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Effect of Multizone Refractive Multifocal Contact Lenses on Standard Automated Perimetry

Madrid-Costa, David Ph.D.; Ruiz-Alcocer, Javier O.D., M.Sc.; García-Lázaro, Santiago Ph.D.; Albarrán-Diego, César O.D., M.Sc.; Ferrer-Blasco, Teresa Ph.D.

Eye & Contact Lens: Science & Clinical Practice:
doi: 10.1097/ICL.0b013e31825fed3b
Article
Abstract

Purpose: The aim of this study was to evaluate whether the creation of 2 foci (distance and near) provided by multizone refractive multifocal contact lenses (CLs) for presbyopia correction affects the measurements on Humphreys 24-2 Swedish interactive threshold algorithm (SITA) standard automated perimetry (SAP).

Methods: In this crossover study, 30 subjects were fitted in random order with either a multifocal CL or a monofocal CL. After 1 month, a Humphrey 24-2 SITA standard strategy was performed. The visual field global indices (the mean deviation [MD] and pattern standard deviation [PSD]), reliability indices, test duration, and number of depressed points deviating at P<5%, P<2%, P<1%, and P<0.5% on pattern deviation probability plots were determined and compared between multifocal and monofocal CLs.

Results: Thirty eyes of 30 subjects were included in this study. There were no statistically significant differences in reliability indices or test duration. There was a statistically significant reduction in the MD with the multifocal CL compared with monfocal CL (P=0.001). Differences were not found in PSD nor in the number of depressed points deviating at P<5%, P<2%, P<1%, and P<0.5% in the pattern deviation probability maps studied.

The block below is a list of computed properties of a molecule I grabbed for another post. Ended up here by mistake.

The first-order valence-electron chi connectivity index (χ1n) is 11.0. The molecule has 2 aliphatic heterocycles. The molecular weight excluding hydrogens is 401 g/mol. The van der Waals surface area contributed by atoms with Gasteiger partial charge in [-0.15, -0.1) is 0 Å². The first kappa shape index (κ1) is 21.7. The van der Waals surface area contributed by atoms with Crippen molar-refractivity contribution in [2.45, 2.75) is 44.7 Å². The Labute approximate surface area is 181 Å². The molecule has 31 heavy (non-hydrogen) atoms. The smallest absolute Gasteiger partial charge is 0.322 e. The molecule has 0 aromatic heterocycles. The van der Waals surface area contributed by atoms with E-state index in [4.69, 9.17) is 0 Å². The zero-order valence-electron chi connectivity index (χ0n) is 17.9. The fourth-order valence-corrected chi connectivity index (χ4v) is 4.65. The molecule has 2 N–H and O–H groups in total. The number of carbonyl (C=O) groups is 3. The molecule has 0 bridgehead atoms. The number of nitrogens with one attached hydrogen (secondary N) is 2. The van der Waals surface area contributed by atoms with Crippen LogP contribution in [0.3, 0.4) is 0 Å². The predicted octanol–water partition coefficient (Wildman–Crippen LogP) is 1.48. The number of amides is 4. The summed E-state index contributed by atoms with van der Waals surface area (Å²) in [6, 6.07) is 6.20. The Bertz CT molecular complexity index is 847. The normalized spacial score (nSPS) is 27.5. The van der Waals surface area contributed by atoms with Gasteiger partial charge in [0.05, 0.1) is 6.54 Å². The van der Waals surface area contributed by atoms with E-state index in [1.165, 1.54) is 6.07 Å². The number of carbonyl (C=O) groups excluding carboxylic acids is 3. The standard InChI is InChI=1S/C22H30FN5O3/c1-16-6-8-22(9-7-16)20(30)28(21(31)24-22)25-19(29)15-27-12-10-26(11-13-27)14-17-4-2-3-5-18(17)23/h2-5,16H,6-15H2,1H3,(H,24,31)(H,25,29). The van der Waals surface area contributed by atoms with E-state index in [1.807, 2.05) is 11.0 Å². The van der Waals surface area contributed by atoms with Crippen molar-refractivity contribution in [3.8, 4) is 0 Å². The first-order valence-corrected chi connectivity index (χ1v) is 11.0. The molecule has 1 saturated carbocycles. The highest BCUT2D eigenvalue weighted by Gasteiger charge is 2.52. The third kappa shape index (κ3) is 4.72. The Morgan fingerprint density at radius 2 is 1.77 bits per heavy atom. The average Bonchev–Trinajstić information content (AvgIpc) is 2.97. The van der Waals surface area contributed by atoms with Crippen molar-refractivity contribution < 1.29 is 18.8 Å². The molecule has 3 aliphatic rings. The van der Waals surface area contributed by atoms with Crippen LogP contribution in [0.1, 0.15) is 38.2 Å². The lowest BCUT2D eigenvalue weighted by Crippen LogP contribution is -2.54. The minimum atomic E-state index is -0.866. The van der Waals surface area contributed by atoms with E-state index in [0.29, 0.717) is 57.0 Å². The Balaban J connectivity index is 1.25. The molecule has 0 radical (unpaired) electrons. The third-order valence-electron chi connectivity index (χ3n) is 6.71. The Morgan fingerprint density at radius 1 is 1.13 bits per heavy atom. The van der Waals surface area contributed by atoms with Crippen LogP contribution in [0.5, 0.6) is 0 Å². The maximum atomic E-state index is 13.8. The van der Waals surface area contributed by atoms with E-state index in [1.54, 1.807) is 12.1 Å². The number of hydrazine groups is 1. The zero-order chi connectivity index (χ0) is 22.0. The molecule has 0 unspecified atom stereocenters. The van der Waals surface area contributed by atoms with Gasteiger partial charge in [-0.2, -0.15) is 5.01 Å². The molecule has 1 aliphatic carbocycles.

Conclusions: The results of this study suggest that the multizone refractive lens produces a generalized depression in threshold sensitivity as measured by the Humphreys 24-2 SITA SAP.

Author Information

Optometry Research Group (D.M.-C., J.R.-A., S.G.-L., C.A.-D., T.F.-B.), Optics Department, University of Valencia, Valencia, Spain.

Address correspondence and reprint requests to David Madrid-Costa, Ph.D., Optometry Research Group, Optics Department, University of Valencia, Spain; e-mail: david.madrid@uv.es

Supported in part by a Ministerio de Ciencia e Innovación Research Grants (#SAF2008-01114# and #SAF2009-13342#) and a scholarship Jose Castillejo to Robert Montés-Micó.

The authors have no proprietary interest in any of the materials mentioned in this article.

Accepted May 16, 2012

© 2012 Lippincott Williams & Wilkins, Inc.